The development of lymphomas in families with autoimmune lymphoproliferative syndrome with germline Fas mutations and defective lymphocyte apoptosis

Stephen E. Straus, Elaine S. Jaffe, Jennifer M. Puck, Janet K. Dale, Keith B. Elkon, Angela Rösen-Wolff, Anke M J Peters, Michael C. Sneller, Claire W. Hallahan, Jin Wang, Roxanne E. Fischer, Christine M. Jackson, Albert Y. Lin, Caroline Bäumler, Elke Siegert, Alexander Marx, Akshay K. Vaishnaw, Tamara Grodzicky, Thomas A. Fleisher, Michael J. Lenardo

Research output: Contribution to journalArticle

335 Scopus citations

Abstract

Lymphomas were studied in kindreds with autoimmune lymphoproliferative syndrome (ALPS; Canale-Smith syndrome), a disorder of lymphocyte homeostasis usually associated with germline Fas mutations. Fas (CD95/APO-1) is a cell surface receptor that initiates programmed cell death, or apoptosis, of activated lymphocytes. Lymphoma phenotype was determined by immunohistochemistry, frequency of CD3+CD4-CD8- T-cell-receptor α/β cells by flow cytometry, nucleotide sequences of the gene encoding Fas (APT1, TNFRSF6), and the percentage of lymphocytes undergoing apoptosis in vitro. Of 223 members of 39 families, 130 individuals possessed heterozygous germline Fas mutations. Eleven B-cell and T-cell lymphomas of diverse types developed in 10 individuals with mutations in 8 families, up to 48 years after lymphoproliferation was first documented. Their risk of non-Hodgkin and Hodgkin lymphomas, respectively, was 14 and 51 times greater than expected (each P < .001). Investigation of these 10 patients and their relatives with Fas mutations revealed that all had defective lymphocyte apoptosis and most had other features of ALPS. The tumor cells retained the heterozygous Fas mutations found in the peripheral blood and manifested defective Fas-mediated killing. These data implicate a role for Fas-mediated apoptosis in preventing B-cell and T-cell lymphomas. Inherited defects in receptor-mediated lymphocyte apoptosis represent a newly appreciated risk factor for lymphomas.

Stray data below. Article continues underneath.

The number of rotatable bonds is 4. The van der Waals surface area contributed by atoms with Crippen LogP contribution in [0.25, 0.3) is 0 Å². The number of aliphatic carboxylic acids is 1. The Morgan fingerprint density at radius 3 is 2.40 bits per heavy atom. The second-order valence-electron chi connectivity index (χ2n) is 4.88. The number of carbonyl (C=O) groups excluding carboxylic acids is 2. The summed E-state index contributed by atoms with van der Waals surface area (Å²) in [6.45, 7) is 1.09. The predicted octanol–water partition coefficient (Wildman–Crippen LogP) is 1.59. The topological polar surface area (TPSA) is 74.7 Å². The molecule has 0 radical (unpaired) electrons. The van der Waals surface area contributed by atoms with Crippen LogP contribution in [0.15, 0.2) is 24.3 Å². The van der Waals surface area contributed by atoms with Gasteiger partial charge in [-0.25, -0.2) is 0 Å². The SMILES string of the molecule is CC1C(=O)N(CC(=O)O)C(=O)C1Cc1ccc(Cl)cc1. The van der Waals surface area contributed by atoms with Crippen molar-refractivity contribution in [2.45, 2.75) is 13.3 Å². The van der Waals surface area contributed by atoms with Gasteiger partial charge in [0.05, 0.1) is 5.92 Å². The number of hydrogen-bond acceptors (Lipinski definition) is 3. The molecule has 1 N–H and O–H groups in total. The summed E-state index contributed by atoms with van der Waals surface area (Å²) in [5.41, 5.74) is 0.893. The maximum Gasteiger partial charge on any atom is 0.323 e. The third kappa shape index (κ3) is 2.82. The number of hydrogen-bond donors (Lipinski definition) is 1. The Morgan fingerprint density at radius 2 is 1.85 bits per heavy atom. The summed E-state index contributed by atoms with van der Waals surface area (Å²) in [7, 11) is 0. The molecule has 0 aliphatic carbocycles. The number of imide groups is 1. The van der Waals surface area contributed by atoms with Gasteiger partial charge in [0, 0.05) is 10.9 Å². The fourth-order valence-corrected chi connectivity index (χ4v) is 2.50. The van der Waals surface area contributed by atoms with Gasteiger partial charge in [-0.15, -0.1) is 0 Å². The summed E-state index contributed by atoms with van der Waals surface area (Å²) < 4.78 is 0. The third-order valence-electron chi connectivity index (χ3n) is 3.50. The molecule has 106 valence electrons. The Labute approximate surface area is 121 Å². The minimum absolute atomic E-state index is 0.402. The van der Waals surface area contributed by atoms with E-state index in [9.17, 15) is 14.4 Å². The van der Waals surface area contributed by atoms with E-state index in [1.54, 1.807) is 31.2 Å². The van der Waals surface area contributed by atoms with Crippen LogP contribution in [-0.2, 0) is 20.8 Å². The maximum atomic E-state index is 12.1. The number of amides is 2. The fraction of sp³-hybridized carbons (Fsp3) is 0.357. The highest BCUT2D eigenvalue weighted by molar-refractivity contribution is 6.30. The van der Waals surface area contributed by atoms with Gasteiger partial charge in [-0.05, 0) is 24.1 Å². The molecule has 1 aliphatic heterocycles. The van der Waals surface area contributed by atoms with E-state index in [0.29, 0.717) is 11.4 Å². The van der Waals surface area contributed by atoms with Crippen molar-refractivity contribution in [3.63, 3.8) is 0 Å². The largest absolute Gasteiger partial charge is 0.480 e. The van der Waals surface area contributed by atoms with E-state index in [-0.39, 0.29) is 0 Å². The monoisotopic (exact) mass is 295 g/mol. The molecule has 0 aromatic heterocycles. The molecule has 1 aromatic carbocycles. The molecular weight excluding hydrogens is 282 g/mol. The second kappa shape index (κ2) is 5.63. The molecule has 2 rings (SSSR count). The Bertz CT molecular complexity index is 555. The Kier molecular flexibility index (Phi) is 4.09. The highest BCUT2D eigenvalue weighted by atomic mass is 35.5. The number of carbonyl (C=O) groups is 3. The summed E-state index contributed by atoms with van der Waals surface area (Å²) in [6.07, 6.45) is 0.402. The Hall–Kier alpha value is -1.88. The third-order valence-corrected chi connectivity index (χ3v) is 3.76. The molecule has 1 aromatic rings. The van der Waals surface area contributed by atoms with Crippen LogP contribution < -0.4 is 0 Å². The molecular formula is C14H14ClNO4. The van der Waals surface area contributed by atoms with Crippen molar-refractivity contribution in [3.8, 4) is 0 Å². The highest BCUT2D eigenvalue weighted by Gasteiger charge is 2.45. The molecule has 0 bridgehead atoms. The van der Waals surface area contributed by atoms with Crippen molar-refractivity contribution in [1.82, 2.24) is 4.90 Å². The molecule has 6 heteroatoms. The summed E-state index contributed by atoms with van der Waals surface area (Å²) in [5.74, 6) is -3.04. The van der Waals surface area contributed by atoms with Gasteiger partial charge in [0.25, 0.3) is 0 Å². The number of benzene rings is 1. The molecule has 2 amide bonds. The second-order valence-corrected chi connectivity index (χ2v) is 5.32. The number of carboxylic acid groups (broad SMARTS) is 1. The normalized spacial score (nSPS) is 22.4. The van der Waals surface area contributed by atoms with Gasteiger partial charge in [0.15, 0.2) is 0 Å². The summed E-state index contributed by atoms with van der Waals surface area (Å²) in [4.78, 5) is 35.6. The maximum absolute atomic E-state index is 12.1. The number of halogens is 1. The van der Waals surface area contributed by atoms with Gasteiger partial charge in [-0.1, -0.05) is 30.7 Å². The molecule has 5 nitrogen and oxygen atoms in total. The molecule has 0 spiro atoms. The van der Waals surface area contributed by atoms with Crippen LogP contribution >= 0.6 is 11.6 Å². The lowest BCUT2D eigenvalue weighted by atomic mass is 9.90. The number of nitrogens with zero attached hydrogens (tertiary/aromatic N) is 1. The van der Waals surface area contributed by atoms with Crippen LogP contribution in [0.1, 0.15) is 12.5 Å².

Original languageEnglish (US)
Pages (from-to)194-200
Number of pages7
JournalBlood
Volume98
Issue number1
DOIs
StatePublished - Jul 1 2001

ASJC Scopus subject areas

  • Biochemistry
  • Immunology
  • Hematology
  • Cell Biology

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